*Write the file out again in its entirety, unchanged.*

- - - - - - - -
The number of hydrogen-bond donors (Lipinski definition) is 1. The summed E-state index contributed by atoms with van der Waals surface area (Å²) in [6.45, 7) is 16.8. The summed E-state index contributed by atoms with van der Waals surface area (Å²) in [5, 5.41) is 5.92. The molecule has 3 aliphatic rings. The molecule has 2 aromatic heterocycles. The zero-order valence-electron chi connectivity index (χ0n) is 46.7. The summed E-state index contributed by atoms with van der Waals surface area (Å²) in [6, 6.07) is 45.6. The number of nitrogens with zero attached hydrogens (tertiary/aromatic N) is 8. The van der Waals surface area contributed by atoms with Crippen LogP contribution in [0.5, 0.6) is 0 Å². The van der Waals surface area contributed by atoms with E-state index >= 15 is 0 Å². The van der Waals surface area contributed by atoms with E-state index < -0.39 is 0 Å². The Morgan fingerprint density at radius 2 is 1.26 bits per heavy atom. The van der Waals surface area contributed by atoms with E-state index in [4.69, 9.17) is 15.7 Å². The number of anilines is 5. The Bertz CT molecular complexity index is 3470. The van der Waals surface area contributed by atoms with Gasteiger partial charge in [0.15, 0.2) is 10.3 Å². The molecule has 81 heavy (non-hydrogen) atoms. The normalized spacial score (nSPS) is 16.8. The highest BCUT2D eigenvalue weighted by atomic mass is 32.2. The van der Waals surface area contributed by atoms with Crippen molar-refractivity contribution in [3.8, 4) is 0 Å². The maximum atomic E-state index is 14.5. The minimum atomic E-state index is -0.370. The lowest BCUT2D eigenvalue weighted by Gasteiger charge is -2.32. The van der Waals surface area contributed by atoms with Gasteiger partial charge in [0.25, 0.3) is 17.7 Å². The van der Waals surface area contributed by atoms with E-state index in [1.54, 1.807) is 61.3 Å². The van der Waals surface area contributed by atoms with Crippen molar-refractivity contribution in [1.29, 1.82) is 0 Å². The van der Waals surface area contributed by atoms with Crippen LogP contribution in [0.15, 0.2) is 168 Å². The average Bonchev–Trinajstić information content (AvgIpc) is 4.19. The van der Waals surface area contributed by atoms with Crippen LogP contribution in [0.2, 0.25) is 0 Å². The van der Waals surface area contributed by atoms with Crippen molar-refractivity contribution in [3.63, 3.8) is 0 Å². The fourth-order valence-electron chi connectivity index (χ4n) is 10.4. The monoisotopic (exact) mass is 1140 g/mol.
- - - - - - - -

The number of hydrogen-bond donors (Lipinski definition) is 1. The summed E-state index contributed by atoms with van der Waals surface area (Å²) in [6.45, 7) is 16.8. The summed E-state index contributed by atoms with van der Waals surface area (Å²) in [5, 5.41) is 5.92. The molecule has 3 aliphatic rings. The molecule has 2 aromatic heterocycles. The zero-order valence-electron chi connectivity index (χ0n) is 46.7. The summed E-state index contributed by atoms with van der Waals surface area (Å²) in [6, 6.07) is 45.6. The number of nitrogens with zero attached hydrogens (tertiary/aromatic N) is 8. The van der Waals surface area contributed by atoms with Crippen LogP contribution in [0.5, 0.6) is 0 Å². The van der Waals surface area contributed by atoms with E-state index >= 15 is 0 Å². The van der Waals surface area contributed by atoms with E-state index < -0.39 is 0 Å². The Morgan fingerprint density at radius 2 is 1.26 bits per heavy atom. The van der Waals surface area contributed by atoms with E-state index in [4.69, 9.17) is 15.7 Å². The number of anilines is 5. The Bertz CT molecular complexity index is 3470. The van der Waals surface area contributed by atoms with Gasteiger partial charge in [0.15, 0.2) is 10.3 Å². The molecule has 81 heavy (non-hydrogen) atoms. The normalized spacial score (nSPS) is 16.8. The highest BCUT2D eigenvalue weighted by atomic mass is 32.2. The van der Waals surface area contributed by atoms with Crippen molar-refractivity contribution in [3.8, 4) is 0 Å². The maximum atomic E-state index is 14.5. The minimum atomic E-state index is -0.370. The lowest BCUT2D eigenvalue weighted by Gasteiger charge is -2.32. The van der Waals surface area contributed by atoms with Gasteiger partial charge in [0.25, 0.3) is 17.7 Å². The van der Waals surface area contributed by atoms with E-state index in [1.54, 1.807) is 61.3 Å². The van der Waals surface area contributed by atoms with Crippen molar-refractivity contribution in [1.29, 1.82) is 0 Å². The van der Waals surface area contributed by atoms with Crippen LogP contribution in [0.15, 0.2) is 168 Å². The average Bonchev–Trinajstić information content (AvgIpc) is 4.19. The van der Waals surface area contributed by atoms with Crippen LogP contribution in [0.2, 0.25) is 0 Å². The van der Waals surface area contributed by atoms with Crippen molar-refractivity contribution in [3.63, 3.8) is 0 Å². The fourth-order valence-electron chi connectivity index (χ4n) is 10.4. The monoisotopic (exact) mass is 1140 g/mol.